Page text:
Five people are known to have died while several others are still missing after a river burst its banks and flooded the small town of San Gabriel, located in the south of Jalisco about 30 kilometers north-west of Ciudad Guzman.
The disaster occurred after a severe storm battered the area at around 4 p.m. Sunday, June 2.
The Jalisco state government says around 3,000 people have had to leave their homes because of the flooding, which took residents of San Gabriel by complete surprise.
Videos posted on social media show flood water rushing through the town’s narrow streets, bringing mud, rocks, tree trunks, branches and other debris in its wake. Reports say at least half the streets of the town were inundated. Dozens of cars were swept along by the strong currents.
The bodies of those who died have all been identified.
Around 600 emergency personnel, including the Mexican Army, are assisting in the recovery effort. Authorities have been trying to restore power and other services in the municipality but say the town’s water delivery system has been totally destroyed.
Authorities quickly set up several shelters to house the homeless, although many townsfolk opted to stay with friends or relatives.
Locals blamed the flooding on excessive, unlicensed tree felling in the region by avocado farmers. As waters from the storm flowed down from the nearby cerro toward the river, once-forested areas now open to the elements failed to provide any kind of buffer zone. Tree trunks and branches from felled trees mixed in with a slew of mud to create a slimy torrent that gushed relentlessly into the town.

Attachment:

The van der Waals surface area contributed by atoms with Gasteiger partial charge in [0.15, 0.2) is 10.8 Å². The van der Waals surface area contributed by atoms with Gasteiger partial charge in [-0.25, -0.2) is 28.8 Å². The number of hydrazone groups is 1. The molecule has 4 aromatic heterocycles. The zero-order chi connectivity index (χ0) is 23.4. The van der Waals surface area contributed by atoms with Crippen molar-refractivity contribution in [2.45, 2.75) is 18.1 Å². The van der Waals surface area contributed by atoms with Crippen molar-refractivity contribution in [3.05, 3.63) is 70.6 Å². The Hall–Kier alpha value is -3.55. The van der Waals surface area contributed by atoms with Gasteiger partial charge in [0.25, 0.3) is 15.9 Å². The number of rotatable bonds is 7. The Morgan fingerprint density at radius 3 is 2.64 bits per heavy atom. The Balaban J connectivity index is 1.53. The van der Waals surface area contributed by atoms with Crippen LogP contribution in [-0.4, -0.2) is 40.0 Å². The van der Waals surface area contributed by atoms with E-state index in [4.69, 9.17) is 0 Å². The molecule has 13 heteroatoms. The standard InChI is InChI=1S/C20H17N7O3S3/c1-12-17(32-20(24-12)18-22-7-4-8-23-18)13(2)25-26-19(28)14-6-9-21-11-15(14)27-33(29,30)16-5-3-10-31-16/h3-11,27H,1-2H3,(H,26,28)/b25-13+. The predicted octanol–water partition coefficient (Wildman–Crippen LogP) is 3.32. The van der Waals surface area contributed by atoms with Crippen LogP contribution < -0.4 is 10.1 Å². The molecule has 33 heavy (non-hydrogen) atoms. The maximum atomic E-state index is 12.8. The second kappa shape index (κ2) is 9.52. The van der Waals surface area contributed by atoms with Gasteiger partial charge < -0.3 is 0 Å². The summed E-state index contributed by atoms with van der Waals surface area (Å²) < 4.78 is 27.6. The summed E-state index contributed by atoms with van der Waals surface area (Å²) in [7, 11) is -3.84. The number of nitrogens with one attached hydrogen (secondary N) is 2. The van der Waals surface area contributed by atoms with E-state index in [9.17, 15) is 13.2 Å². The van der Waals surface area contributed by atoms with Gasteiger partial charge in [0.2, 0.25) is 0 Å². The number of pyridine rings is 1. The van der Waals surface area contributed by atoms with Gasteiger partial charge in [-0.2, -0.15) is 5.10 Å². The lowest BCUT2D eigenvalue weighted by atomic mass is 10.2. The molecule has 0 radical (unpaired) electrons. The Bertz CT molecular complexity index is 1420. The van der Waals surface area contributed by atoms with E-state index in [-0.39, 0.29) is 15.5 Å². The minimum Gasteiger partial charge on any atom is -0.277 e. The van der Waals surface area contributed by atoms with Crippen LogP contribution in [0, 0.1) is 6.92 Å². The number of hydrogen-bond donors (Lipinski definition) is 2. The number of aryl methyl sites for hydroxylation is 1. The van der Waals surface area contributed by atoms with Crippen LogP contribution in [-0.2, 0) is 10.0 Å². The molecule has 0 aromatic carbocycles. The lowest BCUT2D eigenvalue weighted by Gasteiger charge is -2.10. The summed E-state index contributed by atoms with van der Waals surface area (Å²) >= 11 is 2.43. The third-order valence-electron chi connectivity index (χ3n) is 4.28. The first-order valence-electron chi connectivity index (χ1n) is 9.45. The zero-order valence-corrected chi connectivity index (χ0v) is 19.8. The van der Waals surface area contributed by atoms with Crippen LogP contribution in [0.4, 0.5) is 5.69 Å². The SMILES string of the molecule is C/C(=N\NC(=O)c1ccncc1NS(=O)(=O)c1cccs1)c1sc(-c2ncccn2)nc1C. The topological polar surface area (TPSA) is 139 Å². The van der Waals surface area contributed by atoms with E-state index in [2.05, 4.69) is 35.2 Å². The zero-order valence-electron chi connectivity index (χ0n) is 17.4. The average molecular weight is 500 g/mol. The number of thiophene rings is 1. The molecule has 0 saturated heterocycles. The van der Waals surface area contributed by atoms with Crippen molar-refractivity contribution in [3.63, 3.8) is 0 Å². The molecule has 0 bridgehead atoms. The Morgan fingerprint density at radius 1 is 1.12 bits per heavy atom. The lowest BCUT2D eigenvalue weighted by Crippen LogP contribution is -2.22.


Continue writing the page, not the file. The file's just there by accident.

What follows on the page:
The region has also weathered several forest fires in recent weeks and a strong presence of burnt material in the muddy waters was evident.
Jalisco Governor Enrique Alfaro visited San Gabriel on Monday and said he would launch an investigation into farming practices in the region. Local residents complained to him that much of the local agriculture is connected to organized crime.
Around 50 to 60 percent of woodland in the municipality has disappeared in the last eight years because of avocado farming, former San Gabriel Mayor Cesar Augusto Rodriguez told reporters.
A petition is being made to the federal governed to declare the area a natural disaster zone, thereby qualifying the town for emergency funding.
Locations where citizens can make donations to help the residents of San Gabriel have been set up in Guadalajara and elsewhere in Jalisco. Most are at facilities of the Red Cross and the Family Development Agency (DIF).